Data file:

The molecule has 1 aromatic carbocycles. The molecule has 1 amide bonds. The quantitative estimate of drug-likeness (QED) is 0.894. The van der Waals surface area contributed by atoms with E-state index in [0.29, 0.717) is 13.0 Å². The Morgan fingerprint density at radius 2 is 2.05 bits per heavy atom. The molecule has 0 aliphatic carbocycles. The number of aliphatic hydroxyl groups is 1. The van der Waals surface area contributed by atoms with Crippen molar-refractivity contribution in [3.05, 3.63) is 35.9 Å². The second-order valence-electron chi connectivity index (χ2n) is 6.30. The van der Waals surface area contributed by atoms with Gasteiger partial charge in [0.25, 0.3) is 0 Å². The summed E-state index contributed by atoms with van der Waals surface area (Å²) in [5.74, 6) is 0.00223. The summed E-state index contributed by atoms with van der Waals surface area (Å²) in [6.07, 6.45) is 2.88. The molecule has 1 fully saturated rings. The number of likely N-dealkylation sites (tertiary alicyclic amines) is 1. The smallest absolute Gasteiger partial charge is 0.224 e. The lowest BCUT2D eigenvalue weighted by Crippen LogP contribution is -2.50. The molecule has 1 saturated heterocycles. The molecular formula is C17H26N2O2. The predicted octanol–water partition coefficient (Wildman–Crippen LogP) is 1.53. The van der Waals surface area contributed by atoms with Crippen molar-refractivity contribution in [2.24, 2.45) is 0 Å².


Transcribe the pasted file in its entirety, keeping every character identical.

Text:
The molecule has 1 aromatic carbocycles. The molecule has 1 amide bonds. The quantitative estimate of drug-likeness (QED) is 0.894. The van der Waals surface area contributed by atoms with E-state index in [0.29, 0.717) is 13.0 Å². The Morgan fingerprint density at radius 2 is 2.05 bits per heavy atom. The molecule has 0 aliphatic carbocycles. The number of aliphatic hydroxyl groups is 1. The van der Waals surface area contributed by atoms with Crippen molar-refractivity contribution in [3.05, 3.63) is 35.9 Å². The second-order valence-electron chi connectivity index (χ2n) is 6.30. The van der Waals surface area contributed by atoms with Gasteiger partial charge in [0.25, 0.3) is 0 Å². The summed E-state index contributed by atoms with van der Waals surface area (Å²) in [5.74, 6) is 0.00223. The summed E-state index contributed by atoms with van der Waals surface area (Å²) in [6.07, 6.45) is 2.88. The molecule has 1 fully saturated rings. The number of likely N-dealkylation sites (tertiary alicyclic amines) is 1. The smallest absolute Gasteiger partial charge is 0.224 e. The lowest BCUT2D eigenvalue weighted by Crippen LogP contribution is -2.50. The molecule has 1 saturated heterocycles. The molecular formula is C17H26N2O2. The predicted octanol–water partition coefficient (Wildman–Crippen LogP) is 1.53. The van der Waals surface area contributed by atoms with Crippen molar-refractivity contribution in [2.24, 2.45) is 0 Å².